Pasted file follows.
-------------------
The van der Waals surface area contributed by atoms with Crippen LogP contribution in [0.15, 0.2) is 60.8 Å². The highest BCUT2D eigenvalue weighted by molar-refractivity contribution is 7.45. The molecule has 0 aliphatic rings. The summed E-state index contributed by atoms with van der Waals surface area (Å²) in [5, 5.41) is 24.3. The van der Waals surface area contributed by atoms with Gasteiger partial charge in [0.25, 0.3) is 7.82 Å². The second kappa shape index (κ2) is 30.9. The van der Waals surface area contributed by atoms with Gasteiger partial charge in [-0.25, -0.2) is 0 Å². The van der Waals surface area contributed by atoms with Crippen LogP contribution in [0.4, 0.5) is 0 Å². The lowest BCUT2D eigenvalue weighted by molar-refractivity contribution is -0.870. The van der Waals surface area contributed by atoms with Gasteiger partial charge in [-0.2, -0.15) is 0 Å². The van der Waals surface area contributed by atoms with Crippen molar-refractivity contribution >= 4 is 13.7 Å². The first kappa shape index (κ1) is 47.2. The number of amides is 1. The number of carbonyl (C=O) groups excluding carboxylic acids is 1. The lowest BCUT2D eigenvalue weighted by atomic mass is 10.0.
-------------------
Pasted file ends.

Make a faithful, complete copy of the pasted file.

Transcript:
The van der Waals surface area contributed by atoms with Crippen LogP contribution in [0.15, 0.2) is 60.8 Å². The highest BCUT2D eigenvalue weighted by molar-refractivity contribution is 7.45. The molecule has 0 aliphatic rings. The summed E-state index contributed by atoms with van der Waals surface area (Å²) in [5, 5.41) is 24.3. The van der Waals surface area contributed by atoms with Gasteiger partial charge in [0.25, 0.3) is 7.82 Å². The second kappa shape index (κ2) is 30.9. The van der Waals surface area contributed by atoms with Gasteiger partial charge in [-0.25, -0.2) is 0 Å². The van der Waals surface area contributed by atoms with Crippen LogP contribution in [0.4, 0.5) is 0 Å². The lowest BCUT2D eigenvalue weighted by molar-refractivity contribution is -0.870. The van der Waals surface area contributed by atoms with Gasteiger partial charge in [-0.2, -0.15) is 0 Å². The van der Waals surface area contributed by atoms with Crippen molar-refractivity contribution >= 4 is 13.7 Å². The first kappa shape index (κ1) is 47.2. The number of amides is 1. The number of carbonyl (C=O) groups excluding carboxylic acids is 1. The lowest BCUT2D eigenvalue weighted by atomic mass is 10.0.